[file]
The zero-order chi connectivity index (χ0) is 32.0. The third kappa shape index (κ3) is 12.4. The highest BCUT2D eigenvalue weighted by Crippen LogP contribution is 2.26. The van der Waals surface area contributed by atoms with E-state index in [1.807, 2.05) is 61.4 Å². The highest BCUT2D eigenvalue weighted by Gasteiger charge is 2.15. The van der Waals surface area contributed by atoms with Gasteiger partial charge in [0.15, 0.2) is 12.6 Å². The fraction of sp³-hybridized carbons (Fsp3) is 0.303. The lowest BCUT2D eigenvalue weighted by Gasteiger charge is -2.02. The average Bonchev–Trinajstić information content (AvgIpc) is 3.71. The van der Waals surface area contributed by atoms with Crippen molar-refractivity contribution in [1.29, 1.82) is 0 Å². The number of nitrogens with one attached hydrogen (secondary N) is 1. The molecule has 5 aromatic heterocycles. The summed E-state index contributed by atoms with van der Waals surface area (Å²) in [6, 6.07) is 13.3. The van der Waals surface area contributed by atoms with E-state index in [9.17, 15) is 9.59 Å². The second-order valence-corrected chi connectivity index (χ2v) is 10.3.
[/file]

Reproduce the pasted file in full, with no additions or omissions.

The zero-order chi connectivity index (χ0) is 32.0. The third kappa shape index (κ3) is 12.4. The highest BCUT2D eigenvalue weighted by Crippen LogP contribution is 2.26. The van der Waals surface area contributed by atoms with E-state index in [1.807, 2.05) is 61.4 Å². The highest BCUT2D eigenvalue weighted by Gasteiger charge is 2.15. The van der Waals surface area contributed by atoms with Gasteiger partial charge in [0.15, 0.2) is 12.6 Å². The fraction of sp³-hybridized carbons (Fsp3) is 0.303. The lowest BCUT2D eigenvalue weighted by Gasteiger charge is -2.02. The average Bonchev–Trinajstić information content (AvgIpc) is 3.71. The van der Waals surface area contributed by atoms with Crippen molar-refractivity contribution in [1.29, 1.82) is 0 Å². The number of nitrogens with one attached hydrogen (secondary N) is 1. The molecule has 5 aromatic heterocycles. The summed E-state index contributed by atoms with van der Waals surface area (Å²) in [6, 6.07) is 13.3. The van der Waals surface area contributed by atoms with E-state index in [9.17, 15) is 9.59 Å². The second-order valence-corrected chi connectivity index (χ2v) is 10.3.